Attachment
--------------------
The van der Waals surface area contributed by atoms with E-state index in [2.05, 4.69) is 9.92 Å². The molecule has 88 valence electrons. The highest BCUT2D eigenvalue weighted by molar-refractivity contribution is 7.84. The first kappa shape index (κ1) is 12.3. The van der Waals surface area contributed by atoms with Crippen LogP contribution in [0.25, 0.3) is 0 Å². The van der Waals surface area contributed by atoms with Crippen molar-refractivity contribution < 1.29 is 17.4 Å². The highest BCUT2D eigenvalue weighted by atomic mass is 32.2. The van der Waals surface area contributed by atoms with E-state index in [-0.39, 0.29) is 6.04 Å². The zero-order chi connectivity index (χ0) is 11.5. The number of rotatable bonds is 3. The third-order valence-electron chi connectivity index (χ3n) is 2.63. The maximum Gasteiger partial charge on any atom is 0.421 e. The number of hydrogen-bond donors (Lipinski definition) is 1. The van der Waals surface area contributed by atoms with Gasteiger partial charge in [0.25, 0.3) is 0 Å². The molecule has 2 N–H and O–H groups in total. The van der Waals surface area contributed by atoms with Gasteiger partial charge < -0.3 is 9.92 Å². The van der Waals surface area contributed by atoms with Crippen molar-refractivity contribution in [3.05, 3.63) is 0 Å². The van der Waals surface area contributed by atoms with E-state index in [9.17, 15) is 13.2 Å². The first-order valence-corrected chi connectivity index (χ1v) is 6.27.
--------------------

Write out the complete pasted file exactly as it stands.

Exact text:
The van der Waals surface area contributed by atoms with E-state index in [2.05, 4.69) is 9.92 Å². The molecule has 88 valence electrons. The highest BCUT2D eigenvalue weighted by molar-refractivity contribution is 7.84. The first kappa shape index (κ1) is 12.3. The van der Waals surface area contributed by atoms with Crippen LogP contribution in [0.25, 0.3) is 0 Å². The van der Waals surface area contributed by atoms with Crippen molar-refractivity contribution < 1.29 is 17.4 Å². The highest BCUT2D eigenvalue weighted by atomic mass is 32.2. The van der Waals surface area contributed by atoms with E-state index in [-0.39, 0.29) is 6.04 Å². The zero-order chi connectivity index (χ0) is 11.5. The number of rotatable bonds is 3. The third-order valence-electron chi connectivity index (χ3n) is 2.63. The maximum Gasteiger partial charge on any atom is 0.421 e. The number of hydrogen-bond donors (Lipinski definition) is 1. The van der Waals surface area contributed by atoms with Gasteiger partial charge in [0.25, 0.3) is 0 Å². The molecule has 2 N–H and O–H groups in total. The van der Waals surface area contributed by atoms with Gasteiger partial charge < -0.3 is 9.92 Å². The van der Waals surface area contributed by atoms with Crippen molar-refractivity contribution in [3.05, 3.63) is 0 Å². The van der Waals surface area contributed by atoms with E-state index in [9.17, 15) is 13.2 Å². The first-order valence-corrected chi connectivity index (χ1v) is 6.27.